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Figure E.2: An RLC filter, input $ = v_e(t)$ , output $ = v_C(t) = v_L(t)$ .

An inductor can be made physically using a coil of wire, and it stores magnetic flux when a current flows through it. Figure E.2 shows a circuit in which a resistor $ R$ is in series with the parallel combination of a capacitor $ C$ and inductor $ L$ .

The defining equation of an inductor $ L$ is

$\displaystyle \phi(t) = Li(t) \protect$ (E.3)

where $ \phi(t)$ denotes the inductor's stored magnetic flux at time $ t$ , $ L$ is the inductance in Henrys (H), and $ i(t)$ is the current through the inductor coil in Amperes (A), where an Ampere is a Coulomb (of electric charge) per second. Differentiating with respect to time gives

$\displaystyle v(t) = L\frac{di(t)}{dt}, \protect$ (E.4)

where $ v(t)= d \phi(t)/ dt$ is the voltage across the inductor in volts. Again, the current $ i(t)$ is taken to be positive when flowing from plus to minus through the inductor.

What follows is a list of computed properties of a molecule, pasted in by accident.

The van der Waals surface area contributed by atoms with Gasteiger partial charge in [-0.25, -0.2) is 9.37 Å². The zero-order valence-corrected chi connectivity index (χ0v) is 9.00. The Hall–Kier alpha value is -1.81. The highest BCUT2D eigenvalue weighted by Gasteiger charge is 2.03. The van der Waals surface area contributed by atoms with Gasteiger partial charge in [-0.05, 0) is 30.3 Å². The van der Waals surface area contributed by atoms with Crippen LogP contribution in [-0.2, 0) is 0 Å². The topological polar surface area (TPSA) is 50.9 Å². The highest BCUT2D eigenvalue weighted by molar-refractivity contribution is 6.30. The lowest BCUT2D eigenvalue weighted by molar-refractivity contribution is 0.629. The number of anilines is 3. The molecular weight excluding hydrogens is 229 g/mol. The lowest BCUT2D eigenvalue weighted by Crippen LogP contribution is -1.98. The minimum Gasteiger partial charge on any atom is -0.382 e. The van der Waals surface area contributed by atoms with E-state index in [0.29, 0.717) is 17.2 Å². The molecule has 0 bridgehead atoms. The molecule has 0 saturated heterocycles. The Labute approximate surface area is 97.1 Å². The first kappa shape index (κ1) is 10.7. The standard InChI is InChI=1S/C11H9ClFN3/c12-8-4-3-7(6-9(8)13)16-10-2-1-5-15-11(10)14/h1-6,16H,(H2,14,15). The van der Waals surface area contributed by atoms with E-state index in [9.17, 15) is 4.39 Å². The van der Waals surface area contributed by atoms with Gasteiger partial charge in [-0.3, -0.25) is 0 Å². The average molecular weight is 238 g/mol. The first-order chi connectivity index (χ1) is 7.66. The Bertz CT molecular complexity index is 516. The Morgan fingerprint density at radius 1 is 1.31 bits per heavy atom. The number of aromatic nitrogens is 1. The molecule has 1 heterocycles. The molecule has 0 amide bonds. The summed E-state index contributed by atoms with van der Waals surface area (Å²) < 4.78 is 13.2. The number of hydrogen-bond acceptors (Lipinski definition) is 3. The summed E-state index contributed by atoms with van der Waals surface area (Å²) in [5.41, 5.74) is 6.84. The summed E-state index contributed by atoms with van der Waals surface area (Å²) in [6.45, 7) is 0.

Taking the Laplace transform of both sides gives

$\displaystyle V(s) = Ls I(s) - LI(0),

by the differentiation theorem for Laplace transforms.

Assuming a zero initial current in the inductor at time 0 , we have

$\displaystyle R_L(s) \isdef \frac{V(s)}{I(s)} = Ls.

Thus, the driving-point impedance of the inductor is $ Ls$ . Like the capacitor, it can be analyzed in steady state (initial conditions neglected) as a simple resistor with value $ Ls$ Ohms.

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``Introduction to Digital Filters with Audio Applications'', by Julius O. Smith III, (September 2007 Edition)
Copyright © 2024-04-18 by Julius O. Smith III
Center for Computer Research in Music and Acoustics (CCRMA),   Stanford University